While these are once-a-year efforts, they still offer big overall advertising revenue gains -- and plenty of extra off-air marketing opportunities that ongoing unscripted, scripted entertainment and sports TV programming don’t have.
Advertisers have come running. Even in recent years, the Academy Awards, Emmys, Grammys and Golden Globes events provided brand-safe, highly viewable consumer engagement.
In 2020, total Oscar ad revenue, per Kantar, was $150 million for one three-hour event in late February. That's before the pandemic upended the entertainment business.
Until recently, most of the shows have been top individual TV programs each year. But now, not so much.
But, as we have seen in recent years -- and especially with the pandemic -- there has been a sharp decline in interest. In part, all this collided with a glut of premium entertainment.
The recent Oscar broadcast took a massive hit, down 60% to 9.8 million viewers from 23.6 million in 2020. This 20 million plus viewer level had been relatively constant over the last few years.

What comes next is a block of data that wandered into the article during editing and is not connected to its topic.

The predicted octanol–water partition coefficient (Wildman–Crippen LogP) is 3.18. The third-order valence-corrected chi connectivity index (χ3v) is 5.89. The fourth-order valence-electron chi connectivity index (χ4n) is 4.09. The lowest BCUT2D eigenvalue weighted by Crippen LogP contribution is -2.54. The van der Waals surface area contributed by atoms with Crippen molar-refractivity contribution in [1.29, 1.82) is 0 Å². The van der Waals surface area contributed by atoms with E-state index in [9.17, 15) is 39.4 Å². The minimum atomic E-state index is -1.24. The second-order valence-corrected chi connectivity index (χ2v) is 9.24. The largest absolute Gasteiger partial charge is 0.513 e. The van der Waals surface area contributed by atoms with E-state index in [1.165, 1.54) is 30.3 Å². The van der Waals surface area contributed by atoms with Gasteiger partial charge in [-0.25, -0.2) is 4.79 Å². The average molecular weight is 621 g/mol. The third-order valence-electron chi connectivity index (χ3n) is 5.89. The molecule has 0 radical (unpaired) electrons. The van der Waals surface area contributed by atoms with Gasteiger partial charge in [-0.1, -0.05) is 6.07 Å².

Again, the pandemic contributed to changing circumstances. Many events -- with virtual or with limited live audiences -- revealed a lower level of excitement.
Still, in part, advertisers continue to hang around. The Oscars got an estimated $2.1 million for a 30-second commercial this year, according to Kantar -- a trend that has steadily risen over the past years. ABC regular sells out its Oscar advertising inventory.
Some would say the Oscar decline comes from not highlighting big box office movies, but the reality that many niche, independent, lower-box office movies take home trophies. That might draw a smaller viewership.
There is also an issue of viewer fatigue.
Now, diversity issues keep plaguing some shows, though the Oscars curtailed some criticism by honoring more women/minorities with awards/nominations.
That was less so for the Golden Globes -- at least for its internal operations. It had one of the fastest-growing awards shows. Still, among its 87 voting members, not one is black. And there hasn’t been one since 1987!
All that put the kibosh on the show recently. NBCUniversal won't air the Globes in 2022. It has a contract to run the event through 2026.
What does this mean for other awards shows? Now, they too have to contend with content popularity, potential diversity (in front and behind the camera) and creative show issues.
And less we forget, these shows also have to navigate a growing streaming/on-demand world -- one with less live, linear TV content, which has helped sustain its ongoing financial health.
Solving these issues will take some effort. Maybe they deserve an award for it.